May 7, 2015

Flotsam and Jetsam by Jonathan Ching

Jonathan Ching's new show entitled "Flotsam and Jetsam" opened last April 29 at West Gallery.

When asked about his choice of name for the show, the artist pensively replies, "One man's trash is another man's treasure."  

The show definitely reflects these images-- flowers upon muck, buds alongside grime, blossoms amidst rust -- beauty adjacent to filth, beauty glorified by filth, beauty in filth. Such associations draw out questions on how we define what is aesthetically attractive and how we judge and value the everyday things. Can we creatively raise our standards and see the appeal of both beauty and filth in harmony with each other?

My Feet in Mud, 60 x 72 inches, oil on canvas

Iris, 60 x 72 inches, oil on canvas

Twilight Hours, 60 x 84 inches, oil on canvas

Daybreak, 60 x 84 inches, oil on canvas

California Dreamin' (Cherry Plums in My Backyard), 60 x 84 inches, oil on canvas

Contrast as a principle of art is widely practiced and praised.  Yet artists, like Jonathan, must not only have very vivid imaginations to put together these seemingly incompatible images.  A measure of tolerance, some broad-mindedness, and a certain acceptance must be inherent in one who can conceptualize creating beautiful art using such unexpected images side by side.  The odds and ends juxtaposed to the ethereal blooms simultaneously stir up admiration and disturb us into contemplation. Need we more evidence that this artist indeed "paints with his brains and not with his hands"?

The artist Jonathan Ching, with his brother, Mariano Ching.

I attach here the official write-up commissioned by West Gallery:

"In Flotsam and Jetsam, Jonathan Ching explores the possibilities presented by the triptych as a form: all the paintings in the exhibition are in three panels. A triptych, said Ching, allows an artist to break up a picture both physically and metaphorically. “I can choose to juxtapose images that may or may not be related, and present a new take on them as an image or idea.”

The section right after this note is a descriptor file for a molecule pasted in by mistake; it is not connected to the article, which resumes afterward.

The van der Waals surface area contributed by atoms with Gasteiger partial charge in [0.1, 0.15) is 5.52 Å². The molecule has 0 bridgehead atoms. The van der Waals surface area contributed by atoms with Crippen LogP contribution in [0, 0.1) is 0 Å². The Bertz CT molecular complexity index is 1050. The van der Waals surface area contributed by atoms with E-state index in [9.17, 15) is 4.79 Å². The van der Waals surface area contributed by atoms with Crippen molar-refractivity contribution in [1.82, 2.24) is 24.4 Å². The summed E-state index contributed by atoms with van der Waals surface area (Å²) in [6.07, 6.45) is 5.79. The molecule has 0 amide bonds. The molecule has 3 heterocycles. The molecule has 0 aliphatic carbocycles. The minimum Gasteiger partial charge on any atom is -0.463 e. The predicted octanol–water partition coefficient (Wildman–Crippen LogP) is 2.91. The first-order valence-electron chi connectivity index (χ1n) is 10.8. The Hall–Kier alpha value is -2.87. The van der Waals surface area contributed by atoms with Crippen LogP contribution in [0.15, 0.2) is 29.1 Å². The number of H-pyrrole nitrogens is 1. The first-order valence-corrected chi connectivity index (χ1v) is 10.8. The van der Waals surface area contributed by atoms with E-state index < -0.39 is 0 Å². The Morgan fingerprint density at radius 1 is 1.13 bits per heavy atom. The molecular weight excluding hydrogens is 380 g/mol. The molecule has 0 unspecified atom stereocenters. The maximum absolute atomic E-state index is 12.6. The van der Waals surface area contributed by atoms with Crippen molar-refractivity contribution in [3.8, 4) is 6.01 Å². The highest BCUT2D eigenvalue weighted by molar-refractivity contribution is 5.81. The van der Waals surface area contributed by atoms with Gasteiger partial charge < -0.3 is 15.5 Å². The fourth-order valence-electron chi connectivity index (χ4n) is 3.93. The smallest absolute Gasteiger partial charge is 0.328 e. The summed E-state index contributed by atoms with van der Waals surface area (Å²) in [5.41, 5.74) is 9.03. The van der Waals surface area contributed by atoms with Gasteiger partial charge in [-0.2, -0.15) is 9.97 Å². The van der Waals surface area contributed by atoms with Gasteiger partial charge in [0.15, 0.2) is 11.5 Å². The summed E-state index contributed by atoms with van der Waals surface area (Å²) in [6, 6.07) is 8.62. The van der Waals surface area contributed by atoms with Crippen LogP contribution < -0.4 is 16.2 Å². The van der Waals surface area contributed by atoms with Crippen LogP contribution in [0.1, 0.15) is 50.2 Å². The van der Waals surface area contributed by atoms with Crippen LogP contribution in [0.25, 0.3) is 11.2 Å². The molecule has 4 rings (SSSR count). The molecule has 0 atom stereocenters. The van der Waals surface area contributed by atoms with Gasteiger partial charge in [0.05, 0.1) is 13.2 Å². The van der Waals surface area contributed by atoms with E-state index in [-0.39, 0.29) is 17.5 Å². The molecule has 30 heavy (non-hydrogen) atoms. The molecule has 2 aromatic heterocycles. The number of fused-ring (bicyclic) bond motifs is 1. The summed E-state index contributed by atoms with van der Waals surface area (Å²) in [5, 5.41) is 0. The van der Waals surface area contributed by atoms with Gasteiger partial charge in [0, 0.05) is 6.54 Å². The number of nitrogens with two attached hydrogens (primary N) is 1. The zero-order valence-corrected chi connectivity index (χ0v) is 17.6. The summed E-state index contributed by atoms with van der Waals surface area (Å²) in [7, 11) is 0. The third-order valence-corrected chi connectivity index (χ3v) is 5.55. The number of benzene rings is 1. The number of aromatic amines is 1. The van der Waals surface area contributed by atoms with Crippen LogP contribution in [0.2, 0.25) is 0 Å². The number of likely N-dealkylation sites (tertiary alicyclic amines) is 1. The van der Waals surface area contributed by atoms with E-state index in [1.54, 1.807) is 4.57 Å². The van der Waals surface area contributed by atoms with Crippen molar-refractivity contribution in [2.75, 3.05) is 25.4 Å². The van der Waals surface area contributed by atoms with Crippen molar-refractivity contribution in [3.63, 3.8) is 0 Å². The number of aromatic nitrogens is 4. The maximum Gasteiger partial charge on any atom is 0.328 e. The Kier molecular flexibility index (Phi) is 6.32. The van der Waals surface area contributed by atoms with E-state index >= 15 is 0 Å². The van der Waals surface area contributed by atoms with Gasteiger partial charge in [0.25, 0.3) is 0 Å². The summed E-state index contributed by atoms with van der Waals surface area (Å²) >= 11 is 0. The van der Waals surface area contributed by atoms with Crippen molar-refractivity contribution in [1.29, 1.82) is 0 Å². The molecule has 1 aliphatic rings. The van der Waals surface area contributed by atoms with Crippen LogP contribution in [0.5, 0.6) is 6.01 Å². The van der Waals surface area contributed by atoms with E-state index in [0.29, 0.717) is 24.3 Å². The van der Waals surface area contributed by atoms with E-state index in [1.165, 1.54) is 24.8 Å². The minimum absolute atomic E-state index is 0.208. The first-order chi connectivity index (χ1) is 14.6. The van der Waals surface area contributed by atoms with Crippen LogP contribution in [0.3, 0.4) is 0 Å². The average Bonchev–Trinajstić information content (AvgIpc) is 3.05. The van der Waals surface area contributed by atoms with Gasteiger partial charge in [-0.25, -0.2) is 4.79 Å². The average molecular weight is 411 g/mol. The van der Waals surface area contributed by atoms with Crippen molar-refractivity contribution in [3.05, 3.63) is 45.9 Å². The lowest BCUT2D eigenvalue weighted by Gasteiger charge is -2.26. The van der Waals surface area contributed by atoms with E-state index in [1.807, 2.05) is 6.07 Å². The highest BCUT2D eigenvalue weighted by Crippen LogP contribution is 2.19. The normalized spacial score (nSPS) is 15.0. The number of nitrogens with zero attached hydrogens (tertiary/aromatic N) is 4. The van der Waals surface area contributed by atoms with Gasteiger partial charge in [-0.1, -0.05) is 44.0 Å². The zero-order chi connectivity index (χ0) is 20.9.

Luscious flowers done in pink and blue impasto are bracketed by abstract forms borrowed from walls smeared with tar and graffiti. On panels of unequal width, slender branches garlanded by blossoms spring forth from rusted scissor gates left open. Elsewhere, two lotuses are left to float in a puddle of mud. In Ching’s still life compositions, Mother Nature’s refined bounty is almost always cut off by urban grit. The arrangement isn’t necessarily an indictment—Ching makes no overt claims. Rather, his re-contextualization encourages more thoughtful viewing: delicate petals become even more so when they are surrounded by dark ocean waves.
Beyond considering the triptych as form, Flotsam and Jetsam showcases Ching’s gestural technique: eddies of pigment swirl about his canvases with great energy, imbuing his subjects with a certain joie de vivre. Eyeing the surface of his textured work reveals gobbets of paint clinging to each other, creating miniature peaks and valleys that keep to the painterly rhythm of his hand. — ll"

Catch "Flotsam and Jetsam" at West Gallery until May 30.
West Gallery is at 48 West Avenue Quezon City.
View more of Jonathan's works here.

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